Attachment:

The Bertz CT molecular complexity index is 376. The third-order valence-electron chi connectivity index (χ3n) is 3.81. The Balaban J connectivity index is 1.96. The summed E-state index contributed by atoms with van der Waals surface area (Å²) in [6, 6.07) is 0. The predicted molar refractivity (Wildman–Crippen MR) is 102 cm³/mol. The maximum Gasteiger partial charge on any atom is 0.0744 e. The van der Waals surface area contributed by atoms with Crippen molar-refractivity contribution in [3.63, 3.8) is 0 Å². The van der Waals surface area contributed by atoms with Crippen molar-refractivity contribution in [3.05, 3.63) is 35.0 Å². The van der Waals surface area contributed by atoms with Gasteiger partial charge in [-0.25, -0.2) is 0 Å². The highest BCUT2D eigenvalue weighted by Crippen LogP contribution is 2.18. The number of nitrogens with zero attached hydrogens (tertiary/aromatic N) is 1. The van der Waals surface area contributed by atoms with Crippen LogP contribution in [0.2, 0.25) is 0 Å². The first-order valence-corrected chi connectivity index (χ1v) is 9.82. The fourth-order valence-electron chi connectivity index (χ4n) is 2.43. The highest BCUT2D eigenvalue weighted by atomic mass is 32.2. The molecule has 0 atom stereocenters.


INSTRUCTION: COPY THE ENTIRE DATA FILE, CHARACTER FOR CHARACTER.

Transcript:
The Bertz CT molecular complexity index is 376. The third-order valence-electron chi connectivity index (χ3n) is 3.81. The Balaban J connectivity index is 1.96. The summed E-state index contributed by atoms with van der Waals surface area (Å²) in [6, 6.07) is 0. The predicted molar refractivity (Wildman–Crippen MR) is 102 cm³/mol. The maximum Gasteiger partial charge on any atom is 0.0744 e. The van der Waals surface area contributed by atoms with Crippen molar-refractivity contribution in [3.63, 3.8) is 0 Å². The van der Waals surface area contributed by atoms with Crippen molar-refractivity contribution in [3.05, 3.63) is 35.0 Å². The van der Waals surface area contributed by atoms with Gasteiger partial charge in [-0.25, -0.2) is 0 Å². The highest BCUT2D eigenvalue weighted by Crippen LogP contribution is 2.18. The number of nitrogens with zero attached hydrogens (tertiary/aromatic N) is 1. The van der Waals surface area contributed by atoms with Crippen LogP contribution in [0.2, 0.25) is 0 Å². The first-order valence-corrected chi connectivity index (χ1v) is 9.82. The fourth-order valence-electron chi connectivity index (χ4n) is 2.43. The highest BCUT2D eigenvalue weighted by atomic mass is 32.2. The molecule has 0 atom stereocenters.